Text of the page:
Today I went to the daily lectionary page of pcusa.org for some inspiration. Today’s Old Testament reading was Genesis 37:25-36, the scene in which Joseph’s brothers sell him into slavery ‘down the river Nile’ in Egypt. This struck me as an odd story on which to focus during Lent. The Gospel reading, Mark 1:29-45 covered the healing of Simon’s mother-in-law, healing of many people who were brought over to her home that evening, and a leper the next morning when he had gone apart from the group to pray. This continuation of the story of Jesus seemed much more appropriate.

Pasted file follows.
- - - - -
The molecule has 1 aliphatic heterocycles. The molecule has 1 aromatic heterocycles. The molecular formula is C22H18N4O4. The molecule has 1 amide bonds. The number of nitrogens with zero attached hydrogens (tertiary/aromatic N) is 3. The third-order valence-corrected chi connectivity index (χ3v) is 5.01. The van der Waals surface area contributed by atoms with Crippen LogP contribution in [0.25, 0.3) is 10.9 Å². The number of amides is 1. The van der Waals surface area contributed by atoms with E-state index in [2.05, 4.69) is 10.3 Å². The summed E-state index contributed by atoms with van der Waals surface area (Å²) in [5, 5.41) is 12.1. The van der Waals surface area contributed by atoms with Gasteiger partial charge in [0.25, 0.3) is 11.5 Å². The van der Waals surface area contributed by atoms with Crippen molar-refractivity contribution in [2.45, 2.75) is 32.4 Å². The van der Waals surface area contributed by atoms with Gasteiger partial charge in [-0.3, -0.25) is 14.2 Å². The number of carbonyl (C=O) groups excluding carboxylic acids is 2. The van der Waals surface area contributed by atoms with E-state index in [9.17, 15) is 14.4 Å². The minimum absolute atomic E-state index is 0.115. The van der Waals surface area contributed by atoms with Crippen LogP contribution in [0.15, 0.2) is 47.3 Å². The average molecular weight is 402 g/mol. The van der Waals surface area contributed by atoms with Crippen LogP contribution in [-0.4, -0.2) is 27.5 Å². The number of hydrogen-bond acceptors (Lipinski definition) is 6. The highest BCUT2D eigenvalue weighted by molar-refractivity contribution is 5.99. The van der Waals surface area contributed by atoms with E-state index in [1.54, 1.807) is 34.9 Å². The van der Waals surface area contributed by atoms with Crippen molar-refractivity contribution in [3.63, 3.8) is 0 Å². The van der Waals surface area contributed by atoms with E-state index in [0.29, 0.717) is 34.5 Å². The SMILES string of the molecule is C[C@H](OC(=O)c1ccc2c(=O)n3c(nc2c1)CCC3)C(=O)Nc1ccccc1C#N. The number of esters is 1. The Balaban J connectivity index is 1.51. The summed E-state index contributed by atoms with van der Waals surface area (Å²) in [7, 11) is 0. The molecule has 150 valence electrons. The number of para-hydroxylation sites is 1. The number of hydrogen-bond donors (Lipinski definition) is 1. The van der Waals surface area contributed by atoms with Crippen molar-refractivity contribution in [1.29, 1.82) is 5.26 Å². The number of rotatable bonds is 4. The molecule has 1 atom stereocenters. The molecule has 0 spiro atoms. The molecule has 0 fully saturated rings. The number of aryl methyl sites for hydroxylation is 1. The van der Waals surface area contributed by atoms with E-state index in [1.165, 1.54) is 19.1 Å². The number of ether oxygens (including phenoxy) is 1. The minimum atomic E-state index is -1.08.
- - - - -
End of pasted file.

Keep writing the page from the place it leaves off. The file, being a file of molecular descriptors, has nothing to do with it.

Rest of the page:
Then I got thinking…
Joseph was very popular with his father and, in the eyes of his brothers, spoiled. They were all older than he was and all had a right to a place higher in the pecking-order of esteem and inheritance than he should have had. They were the ones who deserved the attention.
Imagine now that the role of the older brothers is, in the New Testament, taken by the Scribes and Pharisees of his day. Jesus, despite all that he had done for people in need, made these people nervous, even jealous. What did these older brothers do? They sold Jesus down the river, or up the cross to be more accurate.
When Joseph was sold, it turned out to be to the benefit of all of Israel. It had all been part of God’s plan. Likewise, when Jesus was sent to the cross, through the planning of the Caiaphas and the betrayal by Judas, it was for the benefit of all people.